The most logical trade candidate on the Raptors would have to be Serge Ibaka. Kyle Lowry and Pascal Siakam are untouchable – barring a trade scenario where the Raptors acquire a superstar – for obvious reasons. Even though VanVleet hits unrestricted free agency this summer and the Raptors risk losing him for nothing, trading him before The Playoffs would be counterintuitive, if the purpose of making a trade is to try and win a championship. Marc Gasol is also too valuable to the Raptors in a Kyle Lowry-lite type of way – combining his leadership, passing ability, spectacular defense, and simply his size. OG Anunoby, and Terence Davis Jr. both seem to be a big part of the future of this team, and are much better than simply throw-ins on a trade package for one of the three aforementioned targets. They also couldn’t be the centerpiece of a trade due to the size of their contracts. Norman Powell is also in the midst of the best season of his career – which some argue may be a reason to trade him – however still at just 26 years old with two years remaining on his deal after this season, and this being his first true opportunity to play consistent minutes while healthy, there’s no indication that this isn’t the true Norman Powell that we can expect moving forward. If it is, he could soon find himself in a starting role, and as one of the top scoring options on the team in the future. Out of the rotation players, that leaves Rondae Hollis-Jefferson, and Serge Ibaka. Rondae’s $2.5M contract will not be enough to swing a deal for any of Covington, Morris, or Gallinari, so by process of elimination, that leaves out Serge Ibaka.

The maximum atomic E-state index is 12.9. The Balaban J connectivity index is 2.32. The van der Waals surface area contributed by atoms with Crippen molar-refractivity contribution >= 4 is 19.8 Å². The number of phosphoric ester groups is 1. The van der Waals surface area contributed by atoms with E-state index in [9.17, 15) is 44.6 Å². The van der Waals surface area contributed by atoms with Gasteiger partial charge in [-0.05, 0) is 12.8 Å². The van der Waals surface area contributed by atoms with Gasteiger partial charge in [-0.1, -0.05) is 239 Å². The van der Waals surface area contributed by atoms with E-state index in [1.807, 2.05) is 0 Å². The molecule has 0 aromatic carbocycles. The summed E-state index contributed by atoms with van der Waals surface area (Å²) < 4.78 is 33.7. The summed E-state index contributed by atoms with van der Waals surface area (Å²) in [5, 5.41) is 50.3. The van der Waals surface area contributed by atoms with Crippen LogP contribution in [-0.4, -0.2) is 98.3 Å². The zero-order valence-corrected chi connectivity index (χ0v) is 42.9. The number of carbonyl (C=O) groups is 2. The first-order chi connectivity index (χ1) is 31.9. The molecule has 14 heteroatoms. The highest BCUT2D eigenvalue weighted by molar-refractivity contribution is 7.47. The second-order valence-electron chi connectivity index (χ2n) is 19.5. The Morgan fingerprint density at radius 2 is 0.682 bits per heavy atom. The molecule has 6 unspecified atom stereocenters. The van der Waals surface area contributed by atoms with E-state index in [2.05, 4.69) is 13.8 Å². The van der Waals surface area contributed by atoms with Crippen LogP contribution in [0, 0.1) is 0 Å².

While one could easily make the argument that Ibaka is as imperative to the Raptors bench as Powell, his position is simply more expendable in today’s NBA. Ibaka also only provides the team with +0.54 wins over his theoretical replacement player, as compared to Norman Powell’s +2.43 wins. Finally, there are numerous big men on the market that the Raptors would be able to pick up for penny change, if Masai decided that the team was too thin at the centre position upon dealing Serge.
Three hypothetical trade scenarios are outlined below:
Toronto Raptors acquire: Marcus Morris, Taj Gibson
New York Knicks acquire: Serge Ibaka, 2020 second-round pick, 2023 second-round pick
In this trade, the Raptors not only bolster their bench scoring with the addition of Morris, but immediately find a replacement for Ibaka, slotting Taj Gibson into the backup centre role. It also gives the Knicks a legitimate starting centre, which won’t serve them much this season given that they’re virtually out of playoff contention, but Ibaka is someone who could help fix their culture. The Knicks also get out of Taj Gibson’s 2-year, $18M contract one year early, who hasn’t filled the role that some thought he might, seeing only 16 minutes per game this season. Still, he would serve as a reliable backup in Toronto as a capable defender, and strong rebounder, ripping 9.3 boards per 36 minutes.
Given that the core of the trade is an expiring player for an expiring player, and Morris has better trade market value, the Raptors would presumably have to let go of a couple second-rounders to get the deal done.
Toronto Raptors acquire: Robert Covington, Gorgui Dieng
Minnesota Timberwolves acquire: Serge Ibaka